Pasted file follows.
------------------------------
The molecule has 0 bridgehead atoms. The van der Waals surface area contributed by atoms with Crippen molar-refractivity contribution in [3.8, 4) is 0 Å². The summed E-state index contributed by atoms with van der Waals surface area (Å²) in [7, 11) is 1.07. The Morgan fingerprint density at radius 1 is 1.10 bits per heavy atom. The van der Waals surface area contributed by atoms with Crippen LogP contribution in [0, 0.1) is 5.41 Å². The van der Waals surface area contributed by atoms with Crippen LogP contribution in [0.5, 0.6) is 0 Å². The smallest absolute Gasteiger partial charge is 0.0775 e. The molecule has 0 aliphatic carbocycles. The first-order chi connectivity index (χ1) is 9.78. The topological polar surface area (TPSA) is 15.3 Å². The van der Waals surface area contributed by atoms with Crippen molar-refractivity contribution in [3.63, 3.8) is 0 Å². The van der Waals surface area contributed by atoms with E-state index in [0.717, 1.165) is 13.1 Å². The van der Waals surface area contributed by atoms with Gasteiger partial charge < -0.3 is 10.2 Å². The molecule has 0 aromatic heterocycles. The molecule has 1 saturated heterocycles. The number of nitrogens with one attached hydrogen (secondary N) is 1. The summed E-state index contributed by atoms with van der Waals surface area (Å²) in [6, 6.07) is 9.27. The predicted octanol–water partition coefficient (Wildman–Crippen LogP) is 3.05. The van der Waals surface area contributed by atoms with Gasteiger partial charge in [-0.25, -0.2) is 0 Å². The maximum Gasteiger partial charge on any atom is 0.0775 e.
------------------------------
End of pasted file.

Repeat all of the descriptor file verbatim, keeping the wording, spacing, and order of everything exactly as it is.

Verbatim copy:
The molecule has 0 bridgehead atoms. The van der Waals surface area contributed by atoms with Crippen molar-refractivity contribution in [3.8, 4) is 0 Å². The summed E-state index contributed by atoms with van der Waals surface area (Å²) in [7, 11) is 1.07. The Morgan fingerprint density at radius 1 is 1.10 bits per heavy atom. The van der Waals surface area contributed by atoms with Crippen LogP contribution in [0, 0.1) is 5.41 Å². The van der Waals surface area contributed by atoms with Crippen LogP contribution in [0.5, 0.6) is 0 Å². The smallest absolute Gasteiger partial charge is 0.0775 e. The molecule has 0 aliphatic carbocycles. The first-order chi connectivity index (χ1) is 9.78. The topological polar surface area (TPSA) is 15.3 Å². The van der Waals surface area contributed by atoms with Crippen molar-refractivity contribution in [3.63, 3.8) is 0 Å². The van der Waals surface area contributed by atoms with E-state index in [0.717, 1.165) is 13.1 Å². The van der Waals surface area contributed by atoms with Gasteiger partial charge < -0.3 is 10.2 Å². The molecule has 0 aromatic heterocycles. The molecule has 1 saturated heterocycles. The number of nitrogens with one attached hydrogen (secondary N) is 1. The summed E-state index contributed by atoms with van der Waals surface area (Å²) in [6, 6.07) is 9.27. The predicted octanol–water partition coefficient (Wildman–Crippen LogP) is 3.05. The van der Waals surface area contributed by atoms with Gasteiger partial charge in [-0.25, -0.2) is 0 Å². The maximum Gasteiger partial charge on any atom is 0.0775 e.